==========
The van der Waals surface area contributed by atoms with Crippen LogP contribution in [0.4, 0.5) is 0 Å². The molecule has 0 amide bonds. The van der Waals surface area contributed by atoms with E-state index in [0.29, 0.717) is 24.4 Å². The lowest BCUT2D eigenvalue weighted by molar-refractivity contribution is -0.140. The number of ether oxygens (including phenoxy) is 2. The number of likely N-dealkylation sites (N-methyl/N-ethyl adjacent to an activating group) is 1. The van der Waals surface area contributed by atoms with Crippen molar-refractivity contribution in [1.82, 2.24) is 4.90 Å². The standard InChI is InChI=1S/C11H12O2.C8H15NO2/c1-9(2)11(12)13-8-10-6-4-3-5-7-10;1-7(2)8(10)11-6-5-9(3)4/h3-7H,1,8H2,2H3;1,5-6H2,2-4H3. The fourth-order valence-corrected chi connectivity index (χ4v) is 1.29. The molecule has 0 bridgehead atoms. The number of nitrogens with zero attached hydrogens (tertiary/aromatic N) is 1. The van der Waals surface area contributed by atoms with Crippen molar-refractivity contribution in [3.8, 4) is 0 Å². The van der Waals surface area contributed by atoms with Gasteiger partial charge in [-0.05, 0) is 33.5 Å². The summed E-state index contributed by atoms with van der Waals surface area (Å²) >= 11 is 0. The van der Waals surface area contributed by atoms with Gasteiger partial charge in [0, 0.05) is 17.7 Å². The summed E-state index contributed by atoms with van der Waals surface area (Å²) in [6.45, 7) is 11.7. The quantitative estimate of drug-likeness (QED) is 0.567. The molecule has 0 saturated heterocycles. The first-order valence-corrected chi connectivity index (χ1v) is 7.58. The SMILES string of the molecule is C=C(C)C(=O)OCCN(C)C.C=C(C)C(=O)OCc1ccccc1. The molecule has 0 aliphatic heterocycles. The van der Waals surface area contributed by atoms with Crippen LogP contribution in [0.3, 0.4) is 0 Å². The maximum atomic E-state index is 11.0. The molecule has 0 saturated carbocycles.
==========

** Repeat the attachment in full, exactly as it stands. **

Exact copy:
The van der Waals surface area contributed by atoms with Crippen LogP contribution in [0.4, 0.5) is 0 Å². The molecule has 0 amide bonds. The van der Waals surface area contributed by atoms with E-state index in [0.29, 0.717) is 24.4 Å². The lowest BCUT2D eigenvalue weighted by molar-refractivity contribution is -0.140. The number of ether oxygens (including phenoxy) is 2. The number of likely N-dealkylation sites (N-methyl/N-ethyl adjacent to an activating group) is 1. The van der Waals surface area contributed by atoms with Crippen molar-refractivity contribution in [1.82, 2.24) is 4.90 Å². The standard InChI is InChI=1S/C11H12O2.C8H15NO2/c1-9(2)11(12)13-8-10-6-4-3-5-7-10;1-7(2)8(10)11-6-5-9(3)4/h3-7H,1,8H2,2H3;1,5-6H2,2-4H3. The fourth-order valence-corrected chi connectivity index (χ4v) is 1.29. The molecule has 0 bridgehead atoms. The number of nitrogens with zero attached hydrogens (tertiary/aromatic N) is 1. The van der Waals surface area contributed by atoms with Crippen molar-refractivity contribution in [3.8, 4) is 0 Å². The van der Waals surface area contributed by atoms with Gasteiger partial charge in [-0.05, 0) is 33.5 Å². The summed E-state index contributed by atoms with van der Waals surface area (Å²) >= 11 is 0. The van der Waals surface area contributed by atoms with Gasteiger partial charge in [0, 0.05) is 17.7 Å². The summed E-state index contributed by atoms with van der Waals surface area (Å²) in [6.45, 7) is 11.7. The quantitative estimate of drug-likeness (QED) is 0.567. The molecule has 0 saturated heterocycles. The first-order valence-corrected chi connectivity index (χ1v) is 7.58. The SMILES string of the molecule is C=C(C)C(=O)OCCN(C)C.C=C(C)C(=O)OCc1ccccc1. The molecule has 0 aliphatic heterocycles. The van der Waals surface area contributed by atoms with Crippen LogP contribution in [0.3, 0.4) is 0 Å². The maximum atomic E-state index is 11.0. The molecule has 0 saturated carbocycles.